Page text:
Born in Cahors (France) and introduced in Argentina by French agronomist Michel Aimé Pouget in 1852, the malbec grape flourished in the country – today the world’s leading producer – to become the country’s prominent grape variety.
Argentina celebrates its “emblem” every year on the 17th of April with «Malbec World Day». It is thanks to this variety, in a continental viticulture, very rare around the world, with its plush velvety texture and intense colours, that Argentina, today ranked the 5th leading producer of wine, has forged a reputation for excellence throughout the world. Malbec adapts in a perfect way to express different aromas and flavours.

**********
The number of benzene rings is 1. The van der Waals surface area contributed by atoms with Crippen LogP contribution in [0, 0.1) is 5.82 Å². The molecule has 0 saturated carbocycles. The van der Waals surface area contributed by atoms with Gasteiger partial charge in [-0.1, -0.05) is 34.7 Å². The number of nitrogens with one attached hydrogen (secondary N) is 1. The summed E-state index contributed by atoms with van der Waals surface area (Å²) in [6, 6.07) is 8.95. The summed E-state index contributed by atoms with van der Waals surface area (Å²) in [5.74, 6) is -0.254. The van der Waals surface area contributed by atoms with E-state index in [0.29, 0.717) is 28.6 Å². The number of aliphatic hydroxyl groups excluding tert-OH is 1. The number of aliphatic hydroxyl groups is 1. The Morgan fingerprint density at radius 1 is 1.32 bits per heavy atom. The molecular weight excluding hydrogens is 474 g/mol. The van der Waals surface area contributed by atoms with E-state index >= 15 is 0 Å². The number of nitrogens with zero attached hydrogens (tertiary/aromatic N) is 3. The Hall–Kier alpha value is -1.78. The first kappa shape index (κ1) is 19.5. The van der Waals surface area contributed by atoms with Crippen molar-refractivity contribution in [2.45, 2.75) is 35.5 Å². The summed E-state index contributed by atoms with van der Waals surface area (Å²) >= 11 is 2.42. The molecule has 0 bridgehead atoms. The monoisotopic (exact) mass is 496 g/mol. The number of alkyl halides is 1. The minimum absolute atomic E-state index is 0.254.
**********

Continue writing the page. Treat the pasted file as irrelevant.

The Tupungato, Tunuyán and San Carlos areas produce the most elegant malbec varietals, with distinctive floral and spice notes, mainly violet which is characteristic of malbec, like those of Flechas de Los Andes where malbec grapes cover 64 hectares, a little over 60% of the vineyard.
Benjamin de Rothschild and Laurent Dassault have, however, also planted traditional Bordeaux varieties, in higher proportions than the average Argentinian vineyard: 13 hectares of cabernet sauvignon, 8 hectares of merlot and cabernet franc, and 2 hectares of petit verdot. The syrah variety completes the vineyard’s planting with 13 hectares.
It is a variety adapted to arid terroirs. Planted with 5500 vine stocks per hectare, an unusually high density for the country, the stocks are covered with grass and drip irrigated. The soil of stones and gravel, from alluvial origin, lends a mineral quality to the wines.
Perfectionism and sustained vineyard management aim at a dual object of producing quality wines while respecting the environment.
Production volumes are intentionally low so as to obtain greater concentration in the berries.